There’s a lovely native Senecio called golden ragwort. Senecio aureus is found in prairies and open moist woods, where it flowers in April-May.
Golden ragwort is a native prairie wildflower.
Daisy fleabane, Erigeron philadelphicus, is a native plant that is nonetheless a bit on the weedy side. This genus has many very narrow white rays, and a yellow disk.
Daisy fleabane is a weedy spring-flowering plant.
Ox-eye daisy, Chrysanthemum leucanthemum, has comparatively few, wider rays. It’s a roadside and meadow weed. The name “daisy” comes from some Old English word meaning “day’s eye,” because the rays of a similar plant open at daybreak.
Ox-eye daisy is roadside weed.
Yarrow is a weedy plant with small white radiate capitula. Again, this is the plant believed to have been used by Achilles in treating the wounds of his soldiers (hence the name Achillea as the genus of this plant).
Yarrow is a biennial herb with small white flower heads.
The capitula are small, radiate.
Yarrow capitula are small and numerous.
The leaves of yarrow are finely divided.
Yarrow leaves are finely divided.
REPRESENTATIVE OHIO ASTERACEAE II.
DISCOID CAPITULUM TYPE
Some “rayless composites” (Asteracaeae with discoid capitula) belong to genera within which most members have a radiate capitulum. Often these are self-pollinating annuals, such as this common groundsel, Senecio vulgaris.
Common groundsel is a selfing annual rayless composite.
Other members of the family are in genera that are wholly composed of discoid species, and that are showy outcrossers.Thistles are an example. This is Canada thistle, an obnoxious weed that is misnamed, being a European, not native North American, species. This is a good example of a species that has wind-dispersed fruits with a fluffy pappus (MOUSEOVER).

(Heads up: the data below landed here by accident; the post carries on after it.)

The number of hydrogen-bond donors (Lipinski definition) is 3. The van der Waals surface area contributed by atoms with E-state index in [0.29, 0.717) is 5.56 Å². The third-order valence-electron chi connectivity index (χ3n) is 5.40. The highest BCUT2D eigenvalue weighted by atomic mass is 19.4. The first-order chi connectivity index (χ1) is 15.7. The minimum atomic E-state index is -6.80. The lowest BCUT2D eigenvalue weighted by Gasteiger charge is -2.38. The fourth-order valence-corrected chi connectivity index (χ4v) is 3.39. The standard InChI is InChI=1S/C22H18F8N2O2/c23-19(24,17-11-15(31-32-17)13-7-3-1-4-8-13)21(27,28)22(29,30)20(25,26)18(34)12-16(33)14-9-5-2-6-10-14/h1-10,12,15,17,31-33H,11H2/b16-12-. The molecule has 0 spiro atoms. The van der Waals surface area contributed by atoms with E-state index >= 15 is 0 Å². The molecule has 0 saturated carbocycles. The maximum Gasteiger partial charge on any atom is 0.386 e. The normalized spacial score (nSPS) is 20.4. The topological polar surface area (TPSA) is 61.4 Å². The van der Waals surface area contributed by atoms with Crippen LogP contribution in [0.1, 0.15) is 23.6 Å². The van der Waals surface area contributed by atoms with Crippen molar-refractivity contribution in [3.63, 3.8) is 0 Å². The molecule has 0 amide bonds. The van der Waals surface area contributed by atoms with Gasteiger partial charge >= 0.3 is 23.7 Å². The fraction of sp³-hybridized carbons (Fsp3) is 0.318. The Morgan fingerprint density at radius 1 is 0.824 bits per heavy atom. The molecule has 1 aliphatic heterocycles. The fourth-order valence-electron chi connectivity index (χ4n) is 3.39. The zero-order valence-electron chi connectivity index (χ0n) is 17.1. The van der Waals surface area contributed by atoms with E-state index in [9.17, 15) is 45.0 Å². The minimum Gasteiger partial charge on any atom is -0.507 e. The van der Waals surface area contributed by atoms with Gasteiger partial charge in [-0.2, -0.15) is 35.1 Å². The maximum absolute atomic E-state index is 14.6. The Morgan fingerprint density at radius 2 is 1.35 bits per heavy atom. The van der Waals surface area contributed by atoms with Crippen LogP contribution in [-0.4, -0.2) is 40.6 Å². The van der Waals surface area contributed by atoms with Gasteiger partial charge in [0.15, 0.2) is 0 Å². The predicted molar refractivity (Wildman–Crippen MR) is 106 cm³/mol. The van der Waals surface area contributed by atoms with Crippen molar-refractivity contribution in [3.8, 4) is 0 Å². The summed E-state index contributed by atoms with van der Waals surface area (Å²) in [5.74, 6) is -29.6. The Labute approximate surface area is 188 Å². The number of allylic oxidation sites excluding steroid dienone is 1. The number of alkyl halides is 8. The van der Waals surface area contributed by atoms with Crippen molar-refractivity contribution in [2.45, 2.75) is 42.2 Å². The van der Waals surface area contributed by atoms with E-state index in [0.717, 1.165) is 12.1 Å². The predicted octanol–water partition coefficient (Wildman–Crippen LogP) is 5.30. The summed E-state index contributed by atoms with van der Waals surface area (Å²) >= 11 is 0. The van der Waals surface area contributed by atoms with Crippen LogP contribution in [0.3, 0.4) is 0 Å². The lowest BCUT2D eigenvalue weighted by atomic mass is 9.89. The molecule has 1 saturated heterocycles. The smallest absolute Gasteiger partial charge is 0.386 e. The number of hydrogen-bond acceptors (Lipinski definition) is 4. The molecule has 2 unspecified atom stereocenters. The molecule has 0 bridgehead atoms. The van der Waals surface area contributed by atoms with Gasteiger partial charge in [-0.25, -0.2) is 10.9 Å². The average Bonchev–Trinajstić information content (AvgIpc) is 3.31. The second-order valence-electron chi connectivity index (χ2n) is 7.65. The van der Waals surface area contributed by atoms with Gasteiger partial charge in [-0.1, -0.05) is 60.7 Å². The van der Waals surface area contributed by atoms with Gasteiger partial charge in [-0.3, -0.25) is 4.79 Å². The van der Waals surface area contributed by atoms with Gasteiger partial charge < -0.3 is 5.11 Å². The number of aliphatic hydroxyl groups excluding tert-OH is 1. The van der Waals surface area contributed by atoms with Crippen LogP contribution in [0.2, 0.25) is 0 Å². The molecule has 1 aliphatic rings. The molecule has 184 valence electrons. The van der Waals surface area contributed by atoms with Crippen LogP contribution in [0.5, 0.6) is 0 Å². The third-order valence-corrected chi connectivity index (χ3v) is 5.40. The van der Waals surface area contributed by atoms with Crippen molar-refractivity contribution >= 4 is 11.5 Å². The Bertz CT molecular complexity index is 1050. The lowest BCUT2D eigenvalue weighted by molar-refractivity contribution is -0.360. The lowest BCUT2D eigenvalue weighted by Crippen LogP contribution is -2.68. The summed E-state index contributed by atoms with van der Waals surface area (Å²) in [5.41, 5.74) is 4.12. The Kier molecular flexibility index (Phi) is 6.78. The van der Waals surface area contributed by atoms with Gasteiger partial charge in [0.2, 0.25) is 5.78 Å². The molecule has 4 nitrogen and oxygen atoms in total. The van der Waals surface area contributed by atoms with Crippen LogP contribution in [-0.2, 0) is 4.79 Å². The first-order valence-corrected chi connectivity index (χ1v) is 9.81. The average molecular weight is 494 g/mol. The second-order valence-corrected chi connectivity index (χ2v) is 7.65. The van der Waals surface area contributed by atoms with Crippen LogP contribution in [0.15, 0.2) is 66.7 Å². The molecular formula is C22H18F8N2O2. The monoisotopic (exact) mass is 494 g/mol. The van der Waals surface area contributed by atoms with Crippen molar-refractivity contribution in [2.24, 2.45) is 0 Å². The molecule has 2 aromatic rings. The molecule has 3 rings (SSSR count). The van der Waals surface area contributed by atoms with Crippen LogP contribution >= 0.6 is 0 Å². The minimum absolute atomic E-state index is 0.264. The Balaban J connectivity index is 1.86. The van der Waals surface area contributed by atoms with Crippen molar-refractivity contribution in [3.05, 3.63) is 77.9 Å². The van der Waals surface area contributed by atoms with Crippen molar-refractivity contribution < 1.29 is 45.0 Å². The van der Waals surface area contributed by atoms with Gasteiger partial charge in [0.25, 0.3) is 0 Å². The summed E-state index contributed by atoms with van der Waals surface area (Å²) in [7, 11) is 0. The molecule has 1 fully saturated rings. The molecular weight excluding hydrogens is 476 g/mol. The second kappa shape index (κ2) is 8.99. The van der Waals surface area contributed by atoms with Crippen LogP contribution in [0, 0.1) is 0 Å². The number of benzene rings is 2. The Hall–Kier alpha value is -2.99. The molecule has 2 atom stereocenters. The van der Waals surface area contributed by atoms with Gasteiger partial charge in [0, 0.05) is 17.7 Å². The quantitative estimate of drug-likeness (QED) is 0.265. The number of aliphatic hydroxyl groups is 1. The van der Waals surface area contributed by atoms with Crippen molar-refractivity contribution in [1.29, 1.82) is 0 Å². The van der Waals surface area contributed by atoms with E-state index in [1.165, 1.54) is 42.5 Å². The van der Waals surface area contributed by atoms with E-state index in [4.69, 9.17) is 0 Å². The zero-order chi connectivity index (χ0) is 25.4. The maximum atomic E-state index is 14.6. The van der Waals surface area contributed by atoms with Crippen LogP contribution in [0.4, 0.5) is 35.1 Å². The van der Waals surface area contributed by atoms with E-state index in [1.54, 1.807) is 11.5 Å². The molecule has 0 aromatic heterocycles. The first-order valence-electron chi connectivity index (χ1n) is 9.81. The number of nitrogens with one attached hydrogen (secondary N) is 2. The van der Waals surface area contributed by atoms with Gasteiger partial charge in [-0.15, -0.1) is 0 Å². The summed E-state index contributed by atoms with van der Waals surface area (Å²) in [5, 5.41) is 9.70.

MOUSEOVER the IMAGE to see THISTLE IN FRUIT
Canada thistle is a weedy species invading prairies and meadows.
REPRESENTATIVE OHIO ASTERACEAE III.
LIGULATE CAPITULUM TYPE
Asteraceae with ligulate capitula form a distinctive group. Unlike the rays of heads of radiate species, which are most often neuter flowers that attract pollinators to the head where they will deliver pollen to and from the fertile disk flowers, these ligulate flowers are fertile and bisexual, i.e., having both a pistil and stamens.
Here’s a cross-section of the radiate capitulum of sow-thistle, Sonchus arvensis. Note that all the flowers are ali
ke and bisexual. Note: the tubular flowers in the center of the capitulum are unopened flower buds, not disk flowers.
Sow-thistle has a ligulate capitulum.
Below, see several separate sow-thistle flowers in various stages of development. Note that sow-thistle has a pappus of numerous hair-like bristles, to effect wind dispersal of the fruit, an achene.
Sow-thistle fruit and flowers.
Left: achene with pappus. Center: flower. Right: bud.
Here’s a sow-thistle (Sonchus oleraceus) plant. Note the
Sow-thistle has clasping, sharp-toothed leaves.
The most familiar plant with a ligulate capitulum is perhaps the most familiar plant there is: the dandelion.The name comes from an old French name for the plant dent-de-lion, meaning “teeth of the lion,” based on the coarsely toothed leaves.
Dandelion is a weed with a ligulate capitulum.
The dandelion capitulum is subtended by prominent involucral bracts (phyllaries), some of which are bent back (reflexed) while others are upright.
Dandelion phyllaries are prominent, in two sets.
In fruit, dandelion achenes are blown away from the smooth receptacle, wind dispersal enables by the plumose pappus.
Dandelion fruits are achenes topped by a plumose pappus.